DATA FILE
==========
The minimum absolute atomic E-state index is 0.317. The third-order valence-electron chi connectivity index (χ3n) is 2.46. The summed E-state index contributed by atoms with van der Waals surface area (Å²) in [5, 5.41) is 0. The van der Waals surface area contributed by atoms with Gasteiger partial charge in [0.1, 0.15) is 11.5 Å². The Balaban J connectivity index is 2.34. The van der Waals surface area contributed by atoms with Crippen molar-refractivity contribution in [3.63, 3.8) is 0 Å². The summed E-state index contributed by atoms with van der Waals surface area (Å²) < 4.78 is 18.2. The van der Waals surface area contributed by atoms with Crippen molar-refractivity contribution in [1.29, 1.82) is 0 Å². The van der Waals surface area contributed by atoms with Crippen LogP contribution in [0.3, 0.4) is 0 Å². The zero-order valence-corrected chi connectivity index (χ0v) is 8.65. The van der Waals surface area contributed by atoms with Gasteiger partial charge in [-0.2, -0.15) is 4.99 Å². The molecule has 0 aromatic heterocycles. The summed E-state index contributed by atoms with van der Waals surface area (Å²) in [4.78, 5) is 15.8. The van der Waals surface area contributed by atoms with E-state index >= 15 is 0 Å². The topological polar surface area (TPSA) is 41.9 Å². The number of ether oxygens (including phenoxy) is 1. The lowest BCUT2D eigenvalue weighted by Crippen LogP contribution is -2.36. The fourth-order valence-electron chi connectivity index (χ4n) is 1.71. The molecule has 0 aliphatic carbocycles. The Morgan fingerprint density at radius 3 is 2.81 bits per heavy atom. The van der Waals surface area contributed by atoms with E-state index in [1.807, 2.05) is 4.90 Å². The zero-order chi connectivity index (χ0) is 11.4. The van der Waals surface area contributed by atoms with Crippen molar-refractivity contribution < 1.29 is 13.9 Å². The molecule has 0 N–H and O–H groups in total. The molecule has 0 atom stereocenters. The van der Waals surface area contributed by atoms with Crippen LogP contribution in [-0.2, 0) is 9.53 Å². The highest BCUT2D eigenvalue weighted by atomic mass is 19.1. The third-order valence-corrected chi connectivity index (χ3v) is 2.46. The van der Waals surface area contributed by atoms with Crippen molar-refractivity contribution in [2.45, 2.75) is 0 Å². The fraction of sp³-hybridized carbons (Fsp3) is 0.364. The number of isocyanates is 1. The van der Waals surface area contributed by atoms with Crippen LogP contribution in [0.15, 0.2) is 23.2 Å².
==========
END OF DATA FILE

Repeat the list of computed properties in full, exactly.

The minimum absolute atomic E-state index is 0.317. The third-order valence-electron chi connectivity index (χ3n) is 2.46. The summed E-state index contributed by atoms with van der Waals surface area (Å²) in [5, 5.41) is 0. The van der Waals surface area contributed by atoms with Gasteiger partial charge in [0.1, 0.15) is 11.5 Å². The Balaban J connectivity index is 2.34. The van der Waals surface area contributed by atoms with Crippen molar-refractivity contribution in [3.63, 3.8) is 0 Å². The summed E-state index contributed by atoms with van der Waals surface area (Å²) < 4.78 is 18.2. The van der Waals surface area contributed by atoms with Crippen molar-refractivity contribution in [1.29, 1.82) is 0 Å². The van der Waals surface area contributed by atoms with Crippen LogP contribution in [0.3, 0.4) is 0 Å². The zero-order valence-corrected chi connectivity index (χ0v) is 8.65. The van der Waals surface area contributed by atoms with Gasteiger partial charge in [-0.2, -0.15) is 4.99 Å². The molecule has 0 aromatic heterocycles. The summed E-state index contributed by atoms with van der Waals surface area (Å²) in [4.78, 5) is 15.8. The van der Waals surface area contributed by atoms with E-state index >= 15 is 0 Å². The topological polar surface area (TPSA) is 41.9 Å². The number of ether oxygens (including phenoxy) is 1. The lowest BCUT2D eigenvalue weighted by Crippen LogP contribution is -2.36. The fourth-order valence-electron chi connectivity index (χ4n) is 1.71. The molecule has 0 aliphatic carbocycles. The Morgan fingerprint density at radius 3 is 2.81 bits per heavy atom. The van der Waals surface area contributed by atoms with E-state index in [1.807, 2.05) is 4.90 Å². The zero-order chi connectivity index (χ0) is 11.4. The van der Waals surface area contributed by atoms with Crippen molar-refractivity contribution < 1.29 is 13.9 Å². The molecule has 0 N–H and O–H groups in total. The molecule has 0 atom stereocenters. The van der Waals surface area contributed by atoms with Crippen LogP contribution in [-0.2, 0) is 9.53 Å². The highest BCUT2D eigenvalue weighted by atomic mass is 19.1. The third-order valence-corrected chi connectivity index (χ3v) is 2.46. The van der Waals surface area contributed by atoms with Crippen molar-refractivity contribution in [2.45, 2.75) is 0 Å². The fraction of sp³-hybridized carbons (Fsp3) is 0.364. The number of isocyanates is 1. The van der Waals surface area contributed by atoms with Crippen LogP contribution in [0.15, 0.2) is 23.2 Å².